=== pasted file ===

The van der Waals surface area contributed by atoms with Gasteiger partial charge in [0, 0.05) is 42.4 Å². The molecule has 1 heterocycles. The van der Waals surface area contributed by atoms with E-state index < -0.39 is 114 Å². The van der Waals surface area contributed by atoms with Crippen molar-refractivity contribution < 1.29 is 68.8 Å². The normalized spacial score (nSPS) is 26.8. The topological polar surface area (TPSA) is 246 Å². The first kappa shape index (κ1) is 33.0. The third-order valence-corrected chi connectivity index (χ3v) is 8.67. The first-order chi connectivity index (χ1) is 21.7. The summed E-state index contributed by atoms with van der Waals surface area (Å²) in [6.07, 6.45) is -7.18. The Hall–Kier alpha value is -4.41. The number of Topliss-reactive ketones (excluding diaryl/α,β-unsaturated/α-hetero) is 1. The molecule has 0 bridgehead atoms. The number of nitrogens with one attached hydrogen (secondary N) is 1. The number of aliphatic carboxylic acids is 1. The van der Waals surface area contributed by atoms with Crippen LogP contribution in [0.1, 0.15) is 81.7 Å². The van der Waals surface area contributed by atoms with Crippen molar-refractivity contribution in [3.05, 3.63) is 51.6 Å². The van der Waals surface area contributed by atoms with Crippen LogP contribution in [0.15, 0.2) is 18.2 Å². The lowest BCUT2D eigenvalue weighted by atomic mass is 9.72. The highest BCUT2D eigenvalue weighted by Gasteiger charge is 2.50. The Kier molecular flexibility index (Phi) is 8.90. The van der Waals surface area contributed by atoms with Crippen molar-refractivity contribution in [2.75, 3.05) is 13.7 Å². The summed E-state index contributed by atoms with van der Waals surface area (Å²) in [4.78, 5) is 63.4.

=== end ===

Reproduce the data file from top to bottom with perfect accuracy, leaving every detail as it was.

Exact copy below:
The van der Waals surface area contributed by atoms with Gasteiger partial charge in [0, 0.05) is 42.4 Å². The molecule has 1 heterocycles. The van der Waals surface area contributed by atoms with E-state index < -0.39 is 114 Å². The van der Waals surface area contributed by atoms with Crippen molar-refractivity contribution < 1.29 is 68.8 Å². The normalized spacial score (nSPS) is 26.8. The topological polar surface area (TPSA) is 246 Å². The first kappa shape index (κ1) is 33.0. The third-order valence-corrected chi connectivity index (χ3v) is 8.67. The first-order chi connectivity index (χ1) is 21.7. The summed E-state index contributed by atoms with van der Waals surface area (Å²) in [6.07, 6.45) is -7.18. The Hall–Kier alpha value is -4.41. The number of Topliss-reactive ketones (excluding diaryl/α,β-unsaturated/α-hetero) is 1. The molecule has 0 bridgehead atoms. The number of nitrogens with one attached hydrogen (secondary N) is 1. The number of aliphatic carboxylic acids is 1. The van der Waals surface area contributed by atoms with Crippen LogP contribution in [0.1, 0.15) is 81.7 Å². The van der Waals surface area contributed by atoms with Crippen molar-refractivity contribution in [3.05, 3.63) is 51.6 Å². The van der Waals surface area contributed by atoms with Crippen LogP contribution in [0.15, 0.2) is 18.2 Å². The lowest BCUT2D eigenvalue weighted by atomic mass is 9.72. The highest BCUT2D eigenvalue weighted by Gasteiger charge is 2.50. The Kier molecular flexibility index (Phi) is 8.90. The van der Waals surface area contributed by atoms with Crippen molar-refractivity contribution in [2.75, 3.05) is 13.7 Å². The summed E-state index contributed by atoms with van der Waals surface area (Å²) in [4.78, 5) is 63.4.